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The most cosmopolitan city after London, Manchester is also one of Britain’s most modern cities, with a youthful and infectious vibe and cultural activities that are a class apart.  If you’re looking for a true slice of Britain then look no further than Manchester, often described as England’s second city.

Known the world over for its famous football teams and for being the first industrialised city in the world, today Manchester is a hub of all things cool. Its modern city centre boasts some pretty cutting edge architecture, a cultural scene that is right up there with London and, of course, a nightlife that is renowned as one of the best in the world. 

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Breaking with the trend for formal gardens, Alexandra Park's wild landscaping caused a stir in 1870 and recent investment has recovered much of its charm. Bring a picnic or tuck in at the cricket clubhouse café. Flowing, tree-lined avenues and ponds are a draw, or join the crowds at Manchester's annual Caribbean Carnival. (13/14 August, themanchestercarnival.com, alexandraparkmanchester.com)


Manchester hosts the European Festival of Science from 23 - 27 July. Leading galleries and exhibitions spaces including the National Football Museum and Museum of Science and Industry are taking part and there are many other free events to sample too. Look out for a Science Fest in St Ann's Square, the Science of Me roadshow in the Arndale shopping centre and Central Library plus drop-in talks and more, at 70 Oxford Street. http://www.esof.eu/


Manchester Histories Festival (1-12 June) takes in everything from LGBT stories to clock tower tours. Highlights include talks and exhibitions about details hidden in plain sight, such as Manchester Cathedral's newly discovered Medieval carvings of mythic beasts and green men. (www.manchesterhistoriesfestival.org.uk)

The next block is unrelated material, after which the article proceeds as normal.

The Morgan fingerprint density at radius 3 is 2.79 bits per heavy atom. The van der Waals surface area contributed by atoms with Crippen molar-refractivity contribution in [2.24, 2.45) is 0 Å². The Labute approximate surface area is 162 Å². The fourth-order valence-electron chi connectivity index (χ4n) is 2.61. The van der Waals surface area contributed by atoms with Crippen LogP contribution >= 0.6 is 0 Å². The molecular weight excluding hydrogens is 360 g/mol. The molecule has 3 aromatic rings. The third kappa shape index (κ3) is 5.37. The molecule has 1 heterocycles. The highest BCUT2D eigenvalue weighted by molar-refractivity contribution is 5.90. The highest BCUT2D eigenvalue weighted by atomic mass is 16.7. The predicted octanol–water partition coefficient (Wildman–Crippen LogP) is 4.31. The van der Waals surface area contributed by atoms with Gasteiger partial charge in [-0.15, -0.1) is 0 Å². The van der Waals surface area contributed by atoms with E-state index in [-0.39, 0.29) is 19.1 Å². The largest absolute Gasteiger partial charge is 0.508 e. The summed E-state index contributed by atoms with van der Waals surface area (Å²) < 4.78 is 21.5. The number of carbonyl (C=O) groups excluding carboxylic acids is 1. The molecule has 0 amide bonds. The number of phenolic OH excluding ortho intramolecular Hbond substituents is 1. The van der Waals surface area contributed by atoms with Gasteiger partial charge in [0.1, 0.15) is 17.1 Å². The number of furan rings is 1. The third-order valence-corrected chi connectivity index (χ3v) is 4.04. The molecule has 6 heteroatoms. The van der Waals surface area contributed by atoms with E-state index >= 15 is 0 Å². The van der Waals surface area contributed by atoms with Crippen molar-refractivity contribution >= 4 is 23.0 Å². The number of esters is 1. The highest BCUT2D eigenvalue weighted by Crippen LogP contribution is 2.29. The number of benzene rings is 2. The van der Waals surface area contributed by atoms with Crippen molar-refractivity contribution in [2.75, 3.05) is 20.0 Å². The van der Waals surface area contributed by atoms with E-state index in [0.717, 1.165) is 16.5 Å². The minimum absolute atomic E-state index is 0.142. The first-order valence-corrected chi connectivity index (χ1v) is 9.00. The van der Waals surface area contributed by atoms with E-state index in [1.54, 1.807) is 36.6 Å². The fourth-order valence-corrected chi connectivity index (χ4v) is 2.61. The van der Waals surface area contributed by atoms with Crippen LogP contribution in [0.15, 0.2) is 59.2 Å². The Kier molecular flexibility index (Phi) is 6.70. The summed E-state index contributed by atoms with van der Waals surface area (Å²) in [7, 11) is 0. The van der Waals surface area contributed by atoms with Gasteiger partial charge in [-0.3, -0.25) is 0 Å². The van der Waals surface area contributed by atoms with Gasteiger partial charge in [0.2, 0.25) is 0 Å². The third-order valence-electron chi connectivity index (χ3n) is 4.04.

Three, huge trampoline parks have opening in Manchester in the last 12 months. The newest is Go Air, near to Manchester City Football Club's Etihad Stadium. Go Air's 200 interconnected trampolines are joined by dodgeball pitches, parkour and fitness classes. The park is a short tram ride to the east of the city centre and booking is recommended. (www.goairtrampolinepark.co.uk/locations/manchester)


Dating back to 1900, the John Rylands Library is Manchester's most flamboyant neo-Gothic Victorian building. Entry is free, and the corridors, reading rooms and exhibition spaces are thrilling creepy. Don't forget the café and gift shop. http://www.library.manchester.ac.uk/rylands/


Hold your own winter Olympics at the Chill Factore, the UK's longest indoor ski slope. Snowboarding, sledging and skiing are available in the snow park while a climbing wall and themed bars cater to guests that feel the cold. Trafford Quays Leisure Village, www.chillfactore.com

Sightseeing


Marking the centenary of World War I, Fashion & Freedom is a large-scale new exhibition at Manchester Art Gallery. Taking a sideways look at the legacy of war, the exhibition looks at lasting changes in British fashion triggered by women's engagement in the workplace between 1914 and 1918. Highlights include new work by British fashion designer Vivienne Westwood and vintage pieces from the Gallery's collection. Until 27 November, http://www.fashionandfreedom.org


Manchester Jewish Museum is housed in the city's oldest former synagogue, dating back to 1874. Around ten minutes walk from the city centre, the museum offers an insight into North Manchester's cultural history as well as comedy nights, film screenings, feminist debates and more. Visit the website for full listings. http://www.manchesterjewishmuseum.com/


Inspired by Alan Turing's test for artificial intelligence, Manchester Art Gallery's group show, The Imitation Game, poses the question: can machines think? Highlights include a robotic piece by Sweden's Tove Kjellmark and Ed Atkins's 'Performance Capture' film, created during Manchester International Festival in 2015 (Until 5 June 2016, http://manchesterartgallery.org/exhibitions-and-events/exhibition/the-imitation-game/).